But guess what? Deficit spending created an economic boom — and the boom laid the foundation for long-run prosperity. Overall debt in the economy — public plus private — actually fell as a percentage of G.D.P., thanks to economic growth and, yes, some inflation, which reduced the real value of outstanding debts. And after the war, thanks to the improved financial position of the private sector, the economy was able to thrive without continuing deficits.
The economic moral is clear: when the economy is deeply depressed, the usual rules don’t apply. Austerity is self-defeating: when everyone tries to pay down debt at the same time, the result is depression and deflation, and debt problems grow even worse. And conversely, it is possible — indeed, necessary — for the nation as a whole to spend its way out of debt: a temporary surge of deficit spending, on a sufficient scale, can cure problems brought on by past excesses.
And in "That '70s Feeling," Jefferson Cowie, a professor of labor history at Cornell (see his new book, and the summary from Salon, below), takes up the cudgels to argue for paying serious attention to the effects of labor policy on the ground. In a sort of political economy mashup, he refers to the recent meltdown of Jet Blue flight attendant Steven Slater and notes:
The press immediately drew parallels between Mr. Slater’s outburst and two iconic moments of 1970s popular culture: Howard Beale’s “I’m mad as hell” rant from the 1976 film “Network” and Johnny Paycheck’s 1977 anthem of alienation, “Take This Job and Shove It.”The '70s, he said, began on a note of militancy. However, "Most workers" (cf. the piece on German labor, cited above) "weren't angry over wages, though, but rather the quality of their jobs." Even then, the other two icons of cultural protest, like Slater's fit, were psychological gestures rather than political actions. Today, wages have stagnated, and no one seems to care about either pay or labor conditions.
And, precisely because (as the Times observes, while totally missing the point) labor issues are no longer about a proletarian class and wage labor in the classic sense, we should take them seriously:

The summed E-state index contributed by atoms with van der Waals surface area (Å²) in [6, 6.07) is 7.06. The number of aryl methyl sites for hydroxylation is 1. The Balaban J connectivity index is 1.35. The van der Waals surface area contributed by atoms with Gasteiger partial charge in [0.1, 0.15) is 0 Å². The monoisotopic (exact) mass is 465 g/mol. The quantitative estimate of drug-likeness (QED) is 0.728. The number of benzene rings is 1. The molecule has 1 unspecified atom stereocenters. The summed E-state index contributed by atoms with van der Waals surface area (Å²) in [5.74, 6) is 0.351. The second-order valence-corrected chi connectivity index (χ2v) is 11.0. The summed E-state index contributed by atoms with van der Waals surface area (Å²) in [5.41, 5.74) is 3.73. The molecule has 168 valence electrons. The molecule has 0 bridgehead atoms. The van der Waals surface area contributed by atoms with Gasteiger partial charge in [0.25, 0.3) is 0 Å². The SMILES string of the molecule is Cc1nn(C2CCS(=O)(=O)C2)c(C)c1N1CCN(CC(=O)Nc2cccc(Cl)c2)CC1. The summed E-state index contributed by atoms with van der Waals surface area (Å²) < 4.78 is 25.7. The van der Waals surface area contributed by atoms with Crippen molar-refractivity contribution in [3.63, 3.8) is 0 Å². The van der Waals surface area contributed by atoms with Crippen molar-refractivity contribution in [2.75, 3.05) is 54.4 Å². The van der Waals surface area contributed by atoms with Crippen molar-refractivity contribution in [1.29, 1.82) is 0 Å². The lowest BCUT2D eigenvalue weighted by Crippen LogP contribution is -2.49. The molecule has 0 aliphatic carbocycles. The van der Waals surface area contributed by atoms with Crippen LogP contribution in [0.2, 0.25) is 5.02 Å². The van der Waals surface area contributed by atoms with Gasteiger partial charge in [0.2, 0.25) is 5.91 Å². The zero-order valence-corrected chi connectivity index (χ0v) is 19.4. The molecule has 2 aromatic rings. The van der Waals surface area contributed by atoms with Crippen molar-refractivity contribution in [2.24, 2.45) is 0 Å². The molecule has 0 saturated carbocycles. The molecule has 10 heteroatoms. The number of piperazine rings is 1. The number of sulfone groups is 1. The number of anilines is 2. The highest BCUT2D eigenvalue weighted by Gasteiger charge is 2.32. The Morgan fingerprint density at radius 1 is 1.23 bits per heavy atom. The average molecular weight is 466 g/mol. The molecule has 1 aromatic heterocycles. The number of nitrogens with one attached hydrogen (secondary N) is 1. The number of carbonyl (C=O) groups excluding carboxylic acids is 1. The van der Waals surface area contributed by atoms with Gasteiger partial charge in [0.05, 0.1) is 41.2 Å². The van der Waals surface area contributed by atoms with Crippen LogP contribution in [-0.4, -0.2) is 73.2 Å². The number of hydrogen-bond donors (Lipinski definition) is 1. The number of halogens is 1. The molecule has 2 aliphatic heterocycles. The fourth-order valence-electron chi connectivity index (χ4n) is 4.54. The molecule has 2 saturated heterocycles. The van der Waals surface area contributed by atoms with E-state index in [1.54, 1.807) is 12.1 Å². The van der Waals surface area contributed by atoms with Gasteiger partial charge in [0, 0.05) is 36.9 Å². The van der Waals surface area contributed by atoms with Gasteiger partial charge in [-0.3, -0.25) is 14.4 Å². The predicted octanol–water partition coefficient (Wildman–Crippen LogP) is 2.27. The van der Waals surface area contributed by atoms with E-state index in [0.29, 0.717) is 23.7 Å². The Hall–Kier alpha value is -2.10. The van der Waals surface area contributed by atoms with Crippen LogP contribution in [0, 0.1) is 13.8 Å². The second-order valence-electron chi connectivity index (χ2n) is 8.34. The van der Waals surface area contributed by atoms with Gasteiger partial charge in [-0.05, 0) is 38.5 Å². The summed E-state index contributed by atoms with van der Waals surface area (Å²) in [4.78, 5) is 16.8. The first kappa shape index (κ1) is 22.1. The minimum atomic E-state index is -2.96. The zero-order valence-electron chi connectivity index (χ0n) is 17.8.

The overt class conflict of the late ’70s ended a while ago. Workers have learned to internalize and mask powerlessness, but the internal frustration and struggle remain. Any questions about quality of work life, the animating issue of 1970s unrest, have long since disappeared — despite the flat-lining of wages in the decades since. Today the concerns of the working class have less space in our civic imagination than at any time since the Industrial Revolution.What's left? Not much. Three very different but sad comments on our state of affairs this Labor Day.
Occasionally a rebel shatters the silence. Like Steven Slater, though, they get more publicity than political traction. Many things about America have changed since the late ’70s, but the soundtrack of working-class life, sadly, remains the same.
I have written earlier about the contingencies and tragedies that led America to celebrate the worker on a day other than the one dedicated to that purpose almost everywhere else in the world. That said, there is something appealing about the sequence of warm-weather holidays on which we mark our historical experience and fly the flag. Other countries would have known how to exploit this rhythm symbolically and practically.
"Commas" and "semicolons"? Why think small, on the level of the sentence, as the Times does? Why not bookends? Our cultural if not geophysical summer is bounded by tributes to those who forged, built, and defended the country: Memorial Day at one end and Labor Day at the other (with July 4th in between). Imagine the potential if we took those two holidays—which in effect fall outside our school year—as opportunities for a different sort of education and inculcation of civic spirit as we enjoy the pleasures of freedom and security, nature and community, and the respite from work.
Talk about lost opportunities. In more than one sense.